Africans started to fight the transatlantic slave trade as soon as it began. Their struggles were multifaceted and covered four continents over four centuries. Still, they have often been underestimated, overlooked, or forgotten. African resistance was reported in European sources only when it concerned attacks on slave ships and company barracoons, but acts of resistance also took place far from the coast and thus escaped the slavers’ attention. To discover them, oral history, archaeology, and autobiographies and biographies of African victims of the slave trade have to be probed. Taken together, these various sources offer a detailed image of the varied strategies Africans used to defend themselves from and mount attacks against the slave trade.
The Africans’ resistance continued in the Americas. They ran away, established maroon communities, used sabotage, conspired, and rose against those who held them in captivity. Freed people petitioned the authorities, led information campaigns, and worked actively to abolish the slave trade and slavery.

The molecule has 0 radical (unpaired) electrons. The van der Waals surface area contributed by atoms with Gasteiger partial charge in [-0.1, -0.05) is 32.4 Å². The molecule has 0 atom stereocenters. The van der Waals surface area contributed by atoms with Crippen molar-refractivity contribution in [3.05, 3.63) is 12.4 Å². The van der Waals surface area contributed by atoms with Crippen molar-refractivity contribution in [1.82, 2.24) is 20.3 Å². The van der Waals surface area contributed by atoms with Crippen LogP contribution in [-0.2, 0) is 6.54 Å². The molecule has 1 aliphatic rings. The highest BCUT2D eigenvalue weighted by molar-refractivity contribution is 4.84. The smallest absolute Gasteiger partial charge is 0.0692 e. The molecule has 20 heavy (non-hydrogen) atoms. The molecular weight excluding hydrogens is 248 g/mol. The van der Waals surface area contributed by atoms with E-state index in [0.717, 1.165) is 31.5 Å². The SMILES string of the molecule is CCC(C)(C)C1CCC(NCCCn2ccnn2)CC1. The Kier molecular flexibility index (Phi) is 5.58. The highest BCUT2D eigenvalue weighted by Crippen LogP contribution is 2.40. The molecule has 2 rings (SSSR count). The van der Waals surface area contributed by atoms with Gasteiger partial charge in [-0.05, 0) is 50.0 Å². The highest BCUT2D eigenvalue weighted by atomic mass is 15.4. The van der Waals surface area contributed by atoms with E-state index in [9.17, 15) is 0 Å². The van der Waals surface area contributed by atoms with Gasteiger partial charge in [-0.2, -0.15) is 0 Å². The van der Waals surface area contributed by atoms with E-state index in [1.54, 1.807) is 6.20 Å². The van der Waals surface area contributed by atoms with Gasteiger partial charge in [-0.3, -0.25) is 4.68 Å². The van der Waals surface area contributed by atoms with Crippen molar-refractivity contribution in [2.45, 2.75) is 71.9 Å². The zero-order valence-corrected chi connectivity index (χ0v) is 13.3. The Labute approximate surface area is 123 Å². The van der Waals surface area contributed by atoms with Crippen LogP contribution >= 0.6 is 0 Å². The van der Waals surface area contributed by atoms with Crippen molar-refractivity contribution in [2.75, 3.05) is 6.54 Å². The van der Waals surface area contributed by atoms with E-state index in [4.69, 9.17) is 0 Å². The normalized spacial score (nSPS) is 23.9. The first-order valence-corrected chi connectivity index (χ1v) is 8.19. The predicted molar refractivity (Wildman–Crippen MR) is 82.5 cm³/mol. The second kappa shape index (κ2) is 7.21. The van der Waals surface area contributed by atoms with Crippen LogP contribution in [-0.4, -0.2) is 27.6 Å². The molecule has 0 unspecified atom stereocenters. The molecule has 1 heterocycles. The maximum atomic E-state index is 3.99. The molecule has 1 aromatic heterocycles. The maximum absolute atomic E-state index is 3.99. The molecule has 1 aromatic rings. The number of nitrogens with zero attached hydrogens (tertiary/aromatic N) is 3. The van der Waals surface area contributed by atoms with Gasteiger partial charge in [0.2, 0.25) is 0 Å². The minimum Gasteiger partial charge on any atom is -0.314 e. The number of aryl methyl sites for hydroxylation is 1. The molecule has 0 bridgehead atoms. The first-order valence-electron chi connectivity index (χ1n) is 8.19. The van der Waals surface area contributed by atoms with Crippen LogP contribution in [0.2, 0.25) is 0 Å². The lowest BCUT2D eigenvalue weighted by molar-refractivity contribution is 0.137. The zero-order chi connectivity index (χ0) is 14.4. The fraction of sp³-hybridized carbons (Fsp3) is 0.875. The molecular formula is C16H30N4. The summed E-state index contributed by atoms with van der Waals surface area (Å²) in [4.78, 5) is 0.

In Europe, black abolitionists launched or participated in civic movements to end the deportation and enslavement of Africans. They too delivered speeches, provided information, wrote newspaper articles and books.
Using violent as well as nonviolent means, Africans in Africa, the Americas, and Europe were constantly involved in the fight against the slave trade and slavery.